Popular enclosure in Edinburgh Zoo closes its doors

By Amanda MacMillan

EDINBURGH Zoo has been forced to close down its popular parrot display to save costs.

The £350,000 Rainbow Landings enclosure allowed visitors to hold and feed dozens of Rainbow Lorikeets.

But it closed its doors earlier this month and leaves 60 colourful parrots in need of a new home.

Staff revealed their fears that it could be just one of several cost cutting measures at the zoo as it prepares to make around 50  employees redundant. Continue reading

Edinburgh Zoo to axe 50 jobs as visitor numbers drop

By Christine Lavelle

ONE of Scotland’s biggest tourist attractions is facing a staffing crisis after visitor numbers dwindled this year.

Bosses at Edinburgh Zoo are looking to cut around a quarter of their 200 full-time staff – with 50 jobs now in danger.

Each year, the zoo attracts more than 636,000 paying visitors – second only to Edinburgh Castle – but a zoo spokeswoman said that figure is likely to be much lower for 2010, and that current staff numbers are “no longer sustainable.”

She said: “The Royal Zoological Society of Scotland is considering a proposed restructure of the organisation which is likely to result in a reduction of staff numbers during autumn 2010. Continue reading

Zoo clashes with local group over ‘Kidnapped’ beauty spot

By Martin Graham

A BEAUTY spot immortalised in Robert Louis Stevenson’s classic novel ‘Kidnapped’ is the subject of a furious row between Edinburgh Zoo and a local conservation group.

The area on Corstorphine Hill is known as the Rest and Be Thankful was featured in the climactic final passages of the novel when the two main characters Alan Breck and David Balfour bid each other farewell as they survey the view of the city and the castle.

The literary landmark is part of a proposed land exchange deal between the Zoo and City of Edinburgh Council.

The Royal Zoological Society of Scotland, which runs Edinburgh Zoo, claims that the original Rest and Be Thankful is further up the hill and they have offered to restore it in exchange for a chunk of land to the east of the zoo which includes the current site.

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Irvine Welsh hosts special screening for charity

By Amanda MacMillan

BEST-selling author Irvine Welsh is hosting a special screening of his famous first novel to help raise funds for a Scottish charity and to get people in the mood for his new book.

The showing of Trainspotting is taking place tonight (Wednesday) at the Dominion Cinema in Edinburgh in aid of charity Scottish Love in Action (SLA).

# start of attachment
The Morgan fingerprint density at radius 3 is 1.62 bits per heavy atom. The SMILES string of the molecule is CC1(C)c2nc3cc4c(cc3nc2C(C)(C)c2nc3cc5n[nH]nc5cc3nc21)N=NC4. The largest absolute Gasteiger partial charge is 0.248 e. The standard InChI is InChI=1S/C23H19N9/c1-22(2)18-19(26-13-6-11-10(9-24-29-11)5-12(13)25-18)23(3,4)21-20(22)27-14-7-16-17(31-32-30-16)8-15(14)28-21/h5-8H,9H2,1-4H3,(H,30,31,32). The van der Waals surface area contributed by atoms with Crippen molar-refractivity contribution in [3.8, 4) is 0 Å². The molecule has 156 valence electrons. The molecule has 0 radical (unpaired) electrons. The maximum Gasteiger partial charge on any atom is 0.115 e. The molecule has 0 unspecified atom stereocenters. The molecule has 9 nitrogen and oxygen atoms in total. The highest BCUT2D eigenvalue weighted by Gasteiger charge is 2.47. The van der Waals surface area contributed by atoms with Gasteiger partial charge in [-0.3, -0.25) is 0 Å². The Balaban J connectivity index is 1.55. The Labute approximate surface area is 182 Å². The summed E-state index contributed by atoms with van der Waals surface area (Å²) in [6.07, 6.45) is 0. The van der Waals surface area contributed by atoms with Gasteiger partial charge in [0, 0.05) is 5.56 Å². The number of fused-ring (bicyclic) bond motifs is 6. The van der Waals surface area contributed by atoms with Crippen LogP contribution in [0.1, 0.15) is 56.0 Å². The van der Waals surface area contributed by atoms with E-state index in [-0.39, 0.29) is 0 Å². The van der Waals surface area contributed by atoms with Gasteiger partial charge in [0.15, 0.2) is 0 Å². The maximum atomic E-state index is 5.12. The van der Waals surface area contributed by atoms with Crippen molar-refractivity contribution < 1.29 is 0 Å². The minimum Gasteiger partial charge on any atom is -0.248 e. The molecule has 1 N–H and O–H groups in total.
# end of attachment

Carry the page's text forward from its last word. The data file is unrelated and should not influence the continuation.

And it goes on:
The audience will also have the opportunity to pose questions to the Edinburgh-born author as well as the chance to be named in his new book, Skagboys, the prequel to Trainspotting which will be released in April 2012.

All proceeds from the competition and screening will go to SLA.

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New lively additions to Edinburgh Zoo in successful breeding season

By Amanda MacMillan

SIX lively new additions have been welcomed at Edinburgh Zoo in what has been a record breeding season. 

The infant brown capuchin monkeys join a further 18 capuchin adults and juveniles in the Zoo’s Living Links Centre.

The youngest, born on 29 July, is just over a month old and was born to first-time mum Penelope.

The capuchins live with common squirrel monkeys in two mixed communities in the East and West sections of the Zoo’s Living Links Centre.

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Successful year for breeding flamingos at Edinburgh Zoo

By Amanda MacMillan

EDINBURGH Zoo has been causing a stir among visitors as it welcomes three new fluffy additions.

The pale grey Chilean flamingo chicks have hatched in what has been a great breeding season at the zoo.

This is the second consecutive year that successful breeding has taken place for the flamingos.

Nick Dowling, keeper on the Bird Section at Edinburgh Zoo, said that breeding has been encouraged by improvements to their enclosure.

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Group merger is monkey business at Edinburgh Zoo

By Martin Graham

TWO parties of chimps at Edinburgh Zoo have merged in a bid to discover who is the top banana in a new enclosure.

Edinburgh’s zookeepers have created a primate coalition after studying the chimpanzees’ complex political hierarchies for six months.

And with genes which are 98 per-cent the same as humans, the new chimp alliance has been negotiated nearly as carefully as the one in the House of Commons.

Not dissimilar to the Tory and Lib Dem government, keepers say the two parties living in the Budongo Trail enclosure appear to be settling in without too much in-fighting.

The 11 resident chimps at Edinburgh Zoo are joined by a new group of primates from Holland’s Beekse Bergen Safari Park.
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